Blog 1604 Julian Klincewicz Frame Of Mind 4

Juli­an Klin­ce­wicz: Up and com­ing artist to know now

I don’t like it when artist working today make everything look so hard to get, there is no need for viewers to sit there and look at it and wonder “what was this artist thinking?”. Art it’s not an intellectual exercise and that’s why I like Julian.

In his art the­re are words, the­re are images that direct­ly trig­ger some­thing and you don’t have to swim in the dark won­de­ring what are you loo­king at. Ever­ything he does is like a puz­zle in his body of work, as somehow all the things com­ple­ment each other — art­works, music, filming, fashion, ever­ything is just well roun­ded. Julian’s work inclu­des col­la­bo­ra­ti­ons with Rus­si­an photographer/​designer Gosha Rubchin­skiy, New York/​LA based womens­we­ar label Eck­haus Latt­ta, con­tem­pora­ry pain­ter Kel­sey Broo­kes, as well as Rapper/​Producer/​Designer Kanye West. To this day Juli­an achie­ved more in his young life than most of the peop­le do in their ent­i­re lives — from his incredi­ble opus of work to doing Gym­nastics and Cir­cus arts, prac­ti­cing Trans­cen­den­tal Medi­ta­ti­on, joi­ning Teen-Arts Coun­cil pro­gram at the Muse­um Of Con­tem­pora­ry Art, San Die­go at the age of 15. Juli­an is real­ly on it! The­re is just a cer­tain depth and life stami­na to him — we are fans.

How would you descri­be your work?
Right now I feel like I’m actual­ly at the begin­ning of the midd­le of having to re-defi­ne it for mys­elf, or may­be loo­se­ly intuit what it’s about.

I think most of my work, whe­ther it be vide­os or silk flags, deals with human­ness. With this fee­ling that peop­le want to be con­nec­ted to each other, that there’s a real cra­ving and neces­si­ty for empa­thy. I couldn’t real­ly say why my work has that tone, other than that when I look at peop­le – espe­cial­ly in vide­os, it’s from a place of real­ly being trans­por­ted and ena­mo­red by them and their human, and wan­ting to share that with others.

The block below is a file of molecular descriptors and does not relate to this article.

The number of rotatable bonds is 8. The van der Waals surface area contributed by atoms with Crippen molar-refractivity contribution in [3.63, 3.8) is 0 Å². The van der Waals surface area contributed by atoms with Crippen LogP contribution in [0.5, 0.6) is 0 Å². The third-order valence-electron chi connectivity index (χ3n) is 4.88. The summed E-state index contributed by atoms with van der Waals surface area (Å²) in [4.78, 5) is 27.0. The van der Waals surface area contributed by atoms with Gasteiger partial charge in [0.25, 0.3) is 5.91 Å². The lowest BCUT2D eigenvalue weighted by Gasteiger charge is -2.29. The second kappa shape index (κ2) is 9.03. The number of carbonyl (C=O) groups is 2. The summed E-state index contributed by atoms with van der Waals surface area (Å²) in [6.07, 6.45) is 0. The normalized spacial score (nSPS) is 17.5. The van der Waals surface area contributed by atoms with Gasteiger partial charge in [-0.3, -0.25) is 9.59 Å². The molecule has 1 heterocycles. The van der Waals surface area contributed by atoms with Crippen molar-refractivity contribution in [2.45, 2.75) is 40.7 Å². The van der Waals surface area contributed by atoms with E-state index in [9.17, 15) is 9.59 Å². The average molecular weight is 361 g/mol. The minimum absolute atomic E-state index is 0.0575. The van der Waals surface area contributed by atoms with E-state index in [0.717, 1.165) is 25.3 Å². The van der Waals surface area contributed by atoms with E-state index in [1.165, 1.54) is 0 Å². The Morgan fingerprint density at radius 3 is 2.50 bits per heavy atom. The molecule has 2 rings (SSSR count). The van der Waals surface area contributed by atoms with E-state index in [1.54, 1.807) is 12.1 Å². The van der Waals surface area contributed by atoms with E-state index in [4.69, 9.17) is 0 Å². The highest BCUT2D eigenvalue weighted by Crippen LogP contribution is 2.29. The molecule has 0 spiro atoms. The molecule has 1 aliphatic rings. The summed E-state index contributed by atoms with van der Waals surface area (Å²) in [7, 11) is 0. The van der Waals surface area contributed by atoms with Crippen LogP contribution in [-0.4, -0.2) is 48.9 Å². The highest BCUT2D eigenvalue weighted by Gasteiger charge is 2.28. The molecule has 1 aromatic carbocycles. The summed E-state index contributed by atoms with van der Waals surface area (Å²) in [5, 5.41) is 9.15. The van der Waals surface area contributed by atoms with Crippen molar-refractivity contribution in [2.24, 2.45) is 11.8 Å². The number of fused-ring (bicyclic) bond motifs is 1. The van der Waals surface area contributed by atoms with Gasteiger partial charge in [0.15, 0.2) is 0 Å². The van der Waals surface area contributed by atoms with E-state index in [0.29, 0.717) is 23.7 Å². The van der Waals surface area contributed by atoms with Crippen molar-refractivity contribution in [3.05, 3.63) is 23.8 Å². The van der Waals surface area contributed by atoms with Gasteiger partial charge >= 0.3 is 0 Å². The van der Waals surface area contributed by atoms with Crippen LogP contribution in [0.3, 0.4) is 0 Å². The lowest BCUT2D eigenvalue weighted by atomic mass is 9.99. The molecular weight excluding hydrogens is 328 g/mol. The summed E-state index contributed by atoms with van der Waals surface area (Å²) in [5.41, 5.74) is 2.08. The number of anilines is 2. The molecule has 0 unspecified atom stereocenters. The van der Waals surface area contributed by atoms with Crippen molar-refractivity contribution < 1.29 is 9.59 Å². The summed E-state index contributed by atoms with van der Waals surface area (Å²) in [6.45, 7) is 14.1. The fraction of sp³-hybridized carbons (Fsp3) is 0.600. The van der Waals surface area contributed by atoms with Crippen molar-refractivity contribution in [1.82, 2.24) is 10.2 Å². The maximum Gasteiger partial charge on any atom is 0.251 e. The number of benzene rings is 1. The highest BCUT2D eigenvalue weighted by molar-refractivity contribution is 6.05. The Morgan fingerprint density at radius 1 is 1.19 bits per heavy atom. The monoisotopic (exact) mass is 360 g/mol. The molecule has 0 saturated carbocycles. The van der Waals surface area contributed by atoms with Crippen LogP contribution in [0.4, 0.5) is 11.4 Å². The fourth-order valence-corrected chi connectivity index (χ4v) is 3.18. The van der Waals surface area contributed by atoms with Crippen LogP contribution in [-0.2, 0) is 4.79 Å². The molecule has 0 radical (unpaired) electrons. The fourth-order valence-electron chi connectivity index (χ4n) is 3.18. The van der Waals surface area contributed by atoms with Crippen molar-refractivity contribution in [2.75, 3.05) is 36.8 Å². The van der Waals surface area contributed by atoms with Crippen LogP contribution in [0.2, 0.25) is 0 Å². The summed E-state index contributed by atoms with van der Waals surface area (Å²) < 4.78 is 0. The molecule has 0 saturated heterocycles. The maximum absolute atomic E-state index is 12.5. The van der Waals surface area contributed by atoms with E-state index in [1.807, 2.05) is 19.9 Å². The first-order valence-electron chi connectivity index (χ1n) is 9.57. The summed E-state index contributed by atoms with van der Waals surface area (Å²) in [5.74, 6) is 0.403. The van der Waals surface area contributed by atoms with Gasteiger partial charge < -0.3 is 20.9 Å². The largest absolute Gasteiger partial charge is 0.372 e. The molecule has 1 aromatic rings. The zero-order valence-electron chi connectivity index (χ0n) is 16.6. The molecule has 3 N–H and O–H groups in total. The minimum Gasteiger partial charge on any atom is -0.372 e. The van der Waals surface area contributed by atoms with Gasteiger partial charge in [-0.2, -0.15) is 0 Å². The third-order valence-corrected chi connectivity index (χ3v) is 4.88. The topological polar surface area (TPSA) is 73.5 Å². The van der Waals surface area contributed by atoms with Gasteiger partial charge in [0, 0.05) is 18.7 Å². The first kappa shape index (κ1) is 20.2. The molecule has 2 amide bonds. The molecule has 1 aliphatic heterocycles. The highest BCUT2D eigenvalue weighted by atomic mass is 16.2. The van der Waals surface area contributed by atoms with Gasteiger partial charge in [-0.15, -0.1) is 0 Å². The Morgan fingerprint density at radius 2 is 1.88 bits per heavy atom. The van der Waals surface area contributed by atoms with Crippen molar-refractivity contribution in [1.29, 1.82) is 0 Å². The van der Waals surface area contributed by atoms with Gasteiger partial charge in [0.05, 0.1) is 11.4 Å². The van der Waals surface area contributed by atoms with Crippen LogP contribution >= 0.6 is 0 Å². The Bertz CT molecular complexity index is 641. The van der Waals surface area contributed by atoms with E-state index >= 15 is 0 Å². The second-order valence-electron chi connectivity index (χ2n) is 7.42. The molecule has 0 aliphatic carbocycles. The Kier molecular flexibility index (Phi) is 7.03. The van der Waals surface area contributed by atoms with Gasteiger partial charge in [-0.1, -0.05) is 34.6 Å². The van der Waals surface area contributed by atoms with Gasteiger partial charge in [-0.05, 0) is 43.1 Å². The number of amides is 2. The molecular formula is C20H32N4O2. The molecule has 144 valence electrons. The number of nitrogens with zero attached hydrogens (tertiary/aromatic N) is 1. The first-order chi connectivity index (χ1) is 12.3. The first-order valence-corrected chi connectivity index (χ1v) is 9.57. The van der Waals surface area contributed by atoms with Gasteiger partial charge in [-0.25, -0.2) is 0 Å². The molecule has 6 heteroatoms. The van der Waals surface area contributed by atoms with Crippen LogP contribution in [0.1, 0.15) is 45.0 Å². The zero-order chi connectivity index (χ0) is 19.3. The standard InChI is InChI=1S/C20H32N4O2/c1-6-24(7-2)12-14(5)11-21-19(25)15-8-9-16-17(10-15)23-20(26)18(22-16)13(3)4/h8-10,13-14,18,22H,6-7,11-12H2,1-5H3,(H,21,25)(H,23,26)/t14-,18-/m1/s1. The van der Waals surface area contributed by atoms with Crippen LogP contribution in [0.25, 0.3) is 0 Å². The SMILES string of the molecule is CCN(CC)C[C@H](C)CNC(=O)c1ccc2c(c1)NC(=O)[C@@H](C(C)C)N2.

Blog 1604 Julian Klincewicz Frame Of Mind 8

Why do you do what you do?
I have this expe­ri­ence, that when I look at a real­ly beau­ti­ful pic­tu­re like some­thing by Bruce Web­ber or Col­lier Scho­re, or read a poem by Pat­ti Smith, or look at Matisse’s Jazz prints for examp­le – that they can total­ly trans­port me to a dif­fe­rent world – that for a litt­le bit I get to live in someo­ne else’s ima­gi­na­ti­on and visi­on and rea­li­ty, in someo­ne else’s fee­ling. It’s one of the most beau­ti­ful and free expe­ri­en­ces, and I think when I make the work I do, it’s me figu­ring out what my world loo­ks like – and may­be some­day someo­ne else will look at some­thing of mine and feel the same way.

Also I think may­be I couldn’t not do it… I’m not sure if it’s a roman­ti­ci­zed ver­si­on of the human/​artist expe­ri­ence, or whol­ly my rea­li­ty, but I real­ly feel the need to be making the things I make, to be doing the things I do, and I start to feel real­ly lost and sort of crus­hed when I can’t be making. I try to make work for mys­elf, work that I need in that moment, work that feels true to whe­re I’m at as a per­son, and I hope that it feels that way to other people.

Blog 1604 Julian Klincewicz Frame Of Mind 1

Wha­t’s your back­ground?
So right now I’m at the SFO air­port – I think facing North. There’s a Japa­ne­se boy – pro­bab­ly about age 12 slee­ping behind me on the left with a navy shirt, and his mother bes­i­des him [slight­ly to the right] striking a simi­lar pose to that of The Thin­ker with a hap­py and sort of ever­ything is alright” look on her face. About 20 feet behind them – and dead cen­ter (ie. 6o’clock if I’m facing 12) is an older Cana­di­an man with one of tho­se fishing hats on and some cloud like whisps of white hair poking out. If we go fur­ther to the right now – lets say 3 o’oclock – far out­side the win­dow is the num­ber 74 in black text on a yel­low box mar­king Gate 74 – the­re is no air­pla­ne at gate 74. – the­re is howe­ver an Air Cana­da pla­ne at gate 92, which is almost in my per­fi­al visi­on, though slight­ly too much in my back­ground to be regis­tered as more than bright white light, causing me a slight headache.”